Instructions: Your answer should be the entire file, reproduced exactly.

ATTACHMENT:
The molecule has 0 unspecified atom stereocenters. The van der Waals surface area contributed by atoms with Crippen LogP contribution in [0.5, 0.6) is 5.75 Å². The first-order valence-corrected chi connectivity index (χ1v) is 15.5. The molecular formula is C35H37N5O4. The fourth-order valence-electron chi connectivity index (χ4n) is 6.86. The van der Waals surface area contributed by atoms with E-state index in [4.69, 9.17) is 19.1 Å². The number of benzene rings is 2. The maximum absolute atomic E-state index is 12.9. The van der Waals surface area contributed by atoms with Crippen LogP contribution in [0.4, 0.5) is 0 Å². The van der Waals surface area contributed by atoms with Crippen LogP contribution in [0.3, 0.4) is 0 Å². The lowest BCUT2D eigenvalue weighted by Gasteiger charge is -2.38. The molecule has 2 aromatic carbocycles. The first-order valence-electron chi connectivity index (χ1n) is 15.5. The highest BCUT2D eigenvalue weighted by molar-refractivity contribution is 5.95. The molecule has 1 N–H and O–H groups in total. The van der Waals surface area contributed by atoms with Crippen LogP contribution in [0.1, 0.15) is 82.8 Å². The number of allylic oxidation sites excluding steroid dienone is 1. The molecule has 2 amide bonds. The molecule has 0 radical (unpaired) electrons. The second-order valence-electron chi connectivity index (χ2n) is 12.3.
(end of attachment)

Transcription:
The molecule has 0 unspecified atom stereocenters. The van der Waals surface area contributed by atoms with Crippen LogP contribution in [0.5, 0.6) is 5.75 Å². The first-order valence-corrected chi connectivity index (χ1v) is 15.5. The molecular formula is C35H37N5O4. The fourth-order valence-electron chi connectivity index (χ4n) is 6.86. The van der Waals surface area contributed by atoms with E-state index in [4.69, 9.17) is 19.1 Å². The number of benzene rings is 2. The maximum absolute atomic E-state index is 12.9. The van der Waals surface area contributed by atoms with Crippen LogP contribution in [0.4, 0.5) is 0 Å². The van der Waals surface area contributed by atoms with Crippen LogP contribution in [0.3, 0.4) is 0 Å². The lowest BCUT2D eigenvalue weighted by Gasteiger charge is -2.38. The molecule has 2 aromatic carbocycles. The first-order valence-electron chi connectivity index (χ1n) is 15.5. The highest BCUT2D eigenvalue weighted by molar-refractivity contribution is 5.95. The molecule has 1 N–H and O–H groups in total. The van der Waals surface area contributed by atoms with Crippen LogP contribution in [0.1, 0.15) is 82.8 Å². The number of allylic oxidation sites excluding steroid dienone is 1. The molecule has 2 amide bonds. The molecule has 0 radical (unpaired) electrons. The second-order valence-electron chi connectivity index (χ2n) is 12.3.